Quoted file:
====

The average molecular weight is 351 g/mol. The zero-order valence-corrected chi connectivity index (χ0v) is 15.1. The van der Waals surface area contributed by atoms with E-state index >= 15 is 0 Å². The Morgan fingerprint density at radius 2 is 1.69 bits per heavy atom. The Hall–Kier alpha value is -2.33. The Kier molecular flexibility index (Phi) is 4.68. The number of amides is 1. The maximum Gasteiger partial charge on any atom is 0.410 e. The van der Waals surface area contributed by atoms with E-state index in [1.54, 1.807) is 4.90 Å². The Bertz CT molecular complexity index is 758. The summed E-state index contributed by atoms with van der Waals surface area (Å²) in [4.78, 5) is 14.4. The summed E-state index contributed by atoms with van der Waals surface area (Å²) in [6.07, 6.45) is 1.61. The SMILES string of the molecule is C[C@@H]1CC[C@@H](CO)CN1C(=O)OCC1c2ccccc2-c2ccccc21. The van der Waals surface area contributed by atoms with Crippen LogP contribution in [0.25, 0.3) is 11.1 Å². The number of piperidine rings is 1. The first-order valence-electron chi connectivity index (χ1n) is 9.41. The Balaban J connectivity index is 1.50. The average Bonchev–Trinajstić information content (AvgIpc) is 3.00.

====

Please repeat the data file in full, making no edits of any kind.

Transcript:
The average molecular weight is 351 g/mol. The zero-order valence-corrected chi connectivity index (χ0v) is 15.1. The van der Waals surface area contributed by atoms with E-state index >= 15 is 0 Å². The Morgan fingerprint density at radius 2 is 1.69 bits per heavy atom. The Hall–Kier alpha value is -2.33. The Kier molecular flexibility index (Phi) is 4.68. The number of amides is 1. The maximum Gasteiger partial charge on any atom is 0.410 e. The van der Waals surface area contributed by atoms with E-state index in [1.54, 1.807) is 4.90 Å². The Bertz CT molecular complexity index is 758. The summed E-state index contributed by atoms with van der Waals surface area (Å²) in [4.78, 5) is 14.4. The summed E-state index contributed by atoms with van der Waals surface area (Å²) in [6.07, 6.45) is 1.61. The SMILES string of the molecule is C[C@@H]1CC[C@@H](CO)CN1C(=O)OCC1c2ccccc2-c2ccccc21. The van der Waals surface area contributed by atoms with Crippen LogP contribution in [0.25, 0.3) is 11.1 Å². The number of piperidine rings is 1. The first-order valence-electron chi connectivity index (χ1n) is 9.41. The Balaban J connectivity index is 1.50. The average Bonchev–Trinajstić information content (AvgIpc) is 3.00.